A very useful online tool is TunesToTube, which can pair your audio with a single image and upload it to YouTube on your behalf. Head to to get started, where you’ll be invited to connect your YouTube account. You can remove this connection once you’ve finished uploading audio.


The next step is to click Upload Files and browse to the podcast MP3 file to be uploaded. Once this has completed, click the button again to find the image you want to accompany the audio.

While these are uploading, take the time to add a Title, Description, and Tags for YouTube. Once the files are uploaded, enter the Captcha code and click Create Video. The files will be combined and uploaded to YouTube, and a few moments later will be available to view!

Although TunesToTube will put a promotional watermark on your uploaded audio video experience, it is non-intrusive and you can donate to remove it. The only real drawback with TunesToTube is with the file size, which is limited to 25 MB. If your MP3 podcast is larger than this, perhaps the next solution will suit you better…

Forget Limits: Use FFmpeg

That 25 MB limit can be a bit of a killer, especially given how many podcasts these days run to 30-60 minutes. A 25 MB limit can also prove particularly frustrating on a 30 minute podcast as you might find yourself only just over the limit. Do you want to mess around editing your podcast (perhaps with Audacity on Windows or Garageband on Mac OS X), or find a TunesToTube-esque solution without the filesize restriction? FFmpeg is the answer, and best of all it is cross-platform so you can use it on Windows, Mac OS X and Linux!


Get started by downloading FFmpeg from, choosing the version for your OS. Windows users will need 7zip to unpack it after download 7Zip - A Free Program to Unzip Uncommon Archive Formats 7Zip - A Free Program to Unzip Uncommon Archive Formats Read More .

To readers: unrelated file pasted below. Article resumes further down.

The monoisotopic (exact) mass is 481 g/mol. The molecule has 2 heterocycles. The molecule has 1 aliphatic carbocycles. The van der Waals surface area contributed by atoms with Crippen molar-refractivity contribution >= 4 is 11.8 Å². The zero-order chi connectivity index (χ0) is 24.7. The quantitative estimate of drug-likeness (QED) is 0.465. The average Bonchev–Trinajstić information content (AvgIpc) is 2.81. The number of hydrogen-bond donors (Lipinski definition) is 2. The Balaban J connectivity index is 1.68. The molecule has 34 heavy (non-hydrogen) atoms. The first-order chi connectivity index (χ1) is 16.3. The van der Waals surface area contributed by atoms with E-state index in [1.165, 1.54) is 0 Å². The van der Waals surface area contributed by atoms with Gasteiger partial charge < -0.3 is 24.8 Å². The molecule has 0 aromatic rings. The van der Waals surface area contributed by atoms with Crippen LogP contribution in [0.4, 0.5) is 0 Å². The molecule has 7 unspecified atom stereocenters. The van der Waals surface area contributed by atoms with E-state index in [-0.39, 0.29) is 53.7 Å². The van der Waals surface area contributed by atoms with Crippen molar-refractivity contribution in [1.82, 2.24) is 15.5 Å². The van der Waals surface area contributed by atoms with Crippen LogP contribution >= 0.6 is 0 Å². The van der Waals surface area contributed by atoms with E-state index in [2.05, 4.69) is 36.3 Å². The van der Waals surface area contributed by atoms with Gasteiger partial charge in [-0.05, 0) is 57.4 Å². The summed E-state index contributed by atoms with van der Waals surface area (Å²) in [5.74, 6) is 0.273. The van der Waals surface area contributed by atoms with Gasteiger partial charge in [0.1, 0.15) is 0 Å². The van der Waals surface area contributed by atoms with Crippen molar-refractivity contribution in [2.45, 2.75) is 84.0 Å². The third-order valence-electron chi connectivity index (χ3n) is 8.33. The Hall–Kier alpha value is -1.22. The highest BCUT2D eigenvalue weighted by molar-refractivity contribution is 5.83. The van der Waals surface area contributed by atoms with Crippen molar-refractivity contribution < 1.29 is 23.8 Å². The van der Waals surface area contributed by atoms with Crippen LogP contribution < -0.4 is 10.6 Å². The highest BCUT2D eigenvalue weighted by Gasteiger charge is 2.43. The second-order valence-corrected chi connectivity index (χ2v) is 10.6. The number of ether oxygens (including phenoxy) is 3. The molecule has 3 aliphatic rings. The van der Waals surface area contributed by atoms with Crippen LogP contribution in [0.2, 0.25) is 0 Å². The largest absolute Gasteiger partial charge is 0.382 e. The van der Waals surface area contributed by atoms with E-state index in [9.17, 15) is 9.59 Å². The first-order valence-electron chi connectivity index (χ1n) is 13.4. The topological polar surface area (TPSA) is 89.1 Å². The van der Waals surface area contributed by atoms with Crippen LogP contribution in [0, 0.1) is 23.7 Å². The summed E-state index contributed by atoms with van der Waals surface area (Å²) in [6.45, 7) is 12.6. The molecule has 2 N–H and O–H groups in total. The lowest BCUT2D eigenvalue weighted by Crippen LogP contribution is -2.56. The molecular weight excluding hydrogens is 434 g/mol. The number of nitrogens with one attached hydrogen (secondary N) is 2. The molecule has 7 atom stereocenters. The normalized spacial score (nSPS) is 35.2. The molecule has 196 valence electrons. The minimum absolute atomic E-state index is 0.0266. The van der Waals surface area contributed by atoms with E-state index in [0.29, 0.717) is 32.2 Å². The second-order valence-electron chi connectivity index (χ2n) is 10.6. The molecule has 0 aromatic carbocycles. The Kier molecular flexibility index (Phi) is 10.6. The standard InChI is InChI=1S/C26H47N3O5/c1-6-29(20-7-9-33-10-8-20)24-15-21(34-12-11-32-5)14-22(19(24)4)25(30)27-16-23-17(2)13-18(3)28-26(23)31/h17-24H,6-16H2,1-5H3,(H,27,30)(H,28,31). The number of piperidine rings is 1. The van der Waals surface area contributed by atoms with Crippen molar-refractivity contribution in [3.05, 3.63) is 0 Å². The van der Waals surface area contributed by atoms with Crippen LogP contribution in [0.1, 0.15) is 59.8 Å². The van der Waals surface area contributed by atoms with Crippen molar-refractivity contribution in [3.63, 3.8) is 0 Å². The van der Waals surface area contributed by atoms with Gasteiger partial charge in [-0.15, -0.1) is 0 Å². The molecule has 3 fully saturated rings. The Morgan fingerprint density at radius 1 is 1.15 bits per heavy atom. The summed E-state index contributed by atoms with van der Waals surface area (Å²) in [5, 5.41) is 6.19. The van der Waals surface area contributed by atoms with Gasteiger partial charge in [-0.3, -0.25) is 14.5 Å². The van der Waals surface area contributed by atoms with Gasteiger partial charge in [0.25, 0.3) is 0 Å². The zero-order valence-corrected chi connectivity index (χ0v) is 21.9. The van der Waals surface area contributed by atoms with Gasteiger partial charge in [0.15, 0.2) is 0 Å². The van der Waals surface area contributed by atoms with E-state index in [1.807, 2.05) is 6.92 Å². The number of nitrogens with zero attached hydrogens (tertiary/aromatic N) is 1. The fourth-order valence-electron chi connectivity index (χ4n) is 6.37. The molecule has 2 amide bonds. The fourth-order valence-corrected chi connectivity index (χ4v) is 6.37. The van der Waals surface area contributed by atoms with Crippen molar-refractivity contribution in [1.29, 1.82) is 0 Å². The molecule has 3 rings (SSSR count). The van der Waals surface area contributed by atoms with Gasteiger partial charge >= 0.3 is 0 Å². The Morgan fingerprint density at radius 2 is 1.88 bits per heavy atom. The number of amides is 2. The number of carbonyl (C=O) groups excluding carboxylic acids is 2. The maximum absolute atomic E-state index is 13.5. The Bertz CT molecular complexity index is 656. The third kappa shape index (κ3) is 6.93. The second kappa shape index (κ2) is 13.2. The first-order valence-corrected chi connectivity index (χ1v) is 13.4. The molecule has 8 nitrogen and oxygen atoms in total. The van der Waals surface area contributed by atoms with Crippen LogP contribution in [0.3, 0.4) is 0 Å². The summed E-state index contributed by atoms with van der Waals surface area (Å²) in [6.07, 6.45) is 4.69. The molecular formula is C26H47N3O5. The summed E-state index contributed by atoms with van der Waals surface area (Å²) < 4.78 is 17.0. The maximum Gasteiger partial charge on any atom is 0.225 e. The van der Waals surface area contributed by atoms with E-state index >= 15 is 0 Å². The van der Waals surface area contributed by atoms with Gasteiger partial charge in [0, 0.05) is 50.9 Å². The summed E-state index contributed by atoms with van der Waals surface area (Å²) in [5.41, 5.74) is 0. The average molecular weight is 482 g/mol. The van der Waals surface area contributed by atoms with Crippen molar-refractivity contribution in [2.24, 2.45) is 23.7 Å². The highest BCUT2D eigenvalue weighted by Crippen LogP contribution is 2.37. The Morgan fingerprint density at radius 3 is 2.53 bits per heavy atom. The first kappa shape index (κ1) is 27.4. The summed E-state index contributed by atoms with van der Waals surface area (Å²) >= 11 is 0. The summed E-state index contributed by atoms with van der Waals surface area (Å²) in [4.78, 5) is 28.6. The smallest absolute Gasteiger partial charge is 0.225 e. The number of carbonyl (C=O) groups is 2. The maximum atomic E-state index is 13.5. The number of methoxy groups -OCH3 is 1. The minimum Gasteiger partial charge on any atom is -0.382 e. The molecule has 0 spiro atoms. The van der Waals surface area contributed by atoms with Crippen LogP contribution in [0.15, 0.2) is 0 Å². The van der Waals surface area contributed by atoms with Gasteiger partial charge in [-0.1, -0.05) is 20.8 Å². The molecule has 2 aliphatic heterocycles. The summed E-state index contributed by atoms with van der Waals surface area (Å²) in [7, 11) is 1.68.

Navigate to the directory and run the ff-prompt.bat file to open the tool in the command prompt, and use the following script, which you can copy from here and paste into the command line:

$ ffmpeg -loop 1 -r 2 -i image.jpg -i input.mp3 -vf scale=-1:380 -c:v libx264 -preset slow -tune stillimage -crf 18 -c:a copy -shortest -pix_fmt yuv420p -threads 0 output.mkv

Whereever you see image.jpg and input.mp3, input the filenames of the MP3 and image files you intend to combine. You’ll need to drop these files into the bin directory within FFmpeg.

You can also change the filename of the created video file from output.mkv to something more descriptive. When you’re happy, enter the command and wait for the file to be created. You change further settings by checking Edd Mann’s website

All that is left to do now is open your YouTube account and upload the file, adding the usual information and tags.

Three Methods: Do You Have A Fourth?

Using any of these three methods will get you the results you want. They’re all relatively simple, and the Windows Movie Maker option can give you a far more impressive finished product, albeit one that takes longer to produce (and requires careful placement of your images to create the “slow slideshow”).

FFmpeg is probably the most efficient, simply taking the audio and a single image and creating a file that you can upload to YouTube without limits.

But is there another way that we’ve overlooked? Let us know.